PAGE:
When Opposing Counsel Uses Your Facebook Friendship Against You
On the Abnormal Use blog Tuesday, editor Jim Dedman suggested that lawyers may need to start asking themselves the following question: "Will My Advocate Opponent Impeach Me With My Own Legal Social Media?" "Might some of our opinions or blog posts come back to haunt us?" he asked "Might an Internet savvy advocate quote our own posts against us in some future case?"
The article cited in the post was focused on the risk of an adversary scouring and scrutinizing a law blogger's posts "to see if her opponent has ever taken a position opposite to the one advanced against her in the case at hand." Today on Abnormal Use, a guest blogger named Stuart Mauney offered a real-world example of how one opposing counsel tried to use his Facebook "friendship" with Mauney to undercut Mauney and Mauney's client.
Mauney writes that he uses Facebook and has around 400 friends, rarely turning down any friend requests he might receive. Recently, he was engaged in a mediation with a plaintiffs attorney who sent Mauney a request to be his friend on Facebook about a month before the mediation session. Mauney accepted the request.
During the mediation, Mauney writes,
the Plaintiff's lawyer opened by saying that he did not think we were taking his client's case "seriously." In apparent support for that position, he actually projected onto the screen one of my very recent Facebook posts about my plans to celebrate my fiftieth birthday. (Yes, I recently turned 50.) The Plaintiff's lawyer said, "Maybe he was ready for this mediation last Wednesday before he started celebrating his weekend birthday, but ... " His sentence trailed off as if to suggest his doubt. He also commented that I had not been to any of the depositions in the case, as if sending my experienced senior associate to the depositions was in poor from. The associate was handling it under my close supervision. ...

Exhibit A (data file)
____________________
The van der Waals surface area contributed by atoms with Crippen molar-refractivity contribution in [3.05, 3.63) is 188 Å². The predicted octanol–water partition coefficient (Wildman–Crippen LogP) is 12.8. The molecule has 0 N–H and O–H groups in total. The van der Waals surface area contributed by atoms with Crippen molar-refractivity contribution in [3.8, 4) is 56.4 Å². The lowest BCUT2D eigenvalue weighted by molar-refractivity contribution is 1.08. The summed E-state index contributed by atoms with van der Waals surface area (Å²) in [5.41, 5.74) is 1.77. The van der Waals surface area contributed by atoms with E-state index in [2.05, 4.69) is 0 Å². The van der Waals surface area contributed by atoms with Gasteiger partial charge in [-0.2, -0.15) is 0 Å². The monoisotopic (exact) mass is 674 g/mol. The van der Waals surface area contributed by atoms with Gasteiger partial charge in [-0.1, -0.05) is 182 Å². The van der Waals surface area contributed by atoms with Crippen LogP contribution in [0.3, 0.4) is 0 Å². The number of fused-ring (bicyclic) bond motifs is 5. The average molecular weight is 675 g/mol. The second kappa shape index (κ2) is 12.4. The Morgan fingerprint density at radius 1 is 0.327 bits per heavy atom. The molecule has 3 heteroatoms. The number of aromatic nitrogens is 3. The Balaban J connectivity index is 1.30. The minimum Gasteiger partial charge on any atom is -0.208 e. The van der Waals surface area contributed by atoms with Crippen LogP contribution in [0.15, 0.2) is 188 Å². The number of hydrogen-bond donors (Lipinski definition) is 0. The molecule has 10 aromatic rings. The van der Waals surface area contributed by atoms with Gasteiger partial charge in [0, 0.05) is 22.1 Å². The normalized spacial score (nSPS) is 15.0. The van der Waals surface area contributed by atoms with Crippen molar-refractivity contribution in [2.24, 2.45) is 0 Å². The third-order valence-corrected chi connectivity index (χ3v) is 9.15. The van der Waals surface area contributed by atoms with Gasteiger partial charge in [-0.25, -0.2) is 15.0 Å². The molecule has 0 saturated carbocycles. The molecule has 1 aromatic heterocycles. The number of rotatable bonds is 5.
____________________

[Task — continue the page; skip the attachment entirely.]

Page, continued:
Perhaps not unsurprisingly after this silly Facebook ambush, the mediation ended unsuccessfully. Mauney also "defriended" the plaintiffs lawyer.
What do you think? Is this a good example of the "perils of social media"? Or is this simply some bizarre, one-off behavior by plaintiffs counsel?
Posted by Bruce Carton on February 8, 2012 at 04:33 PM | Permalink
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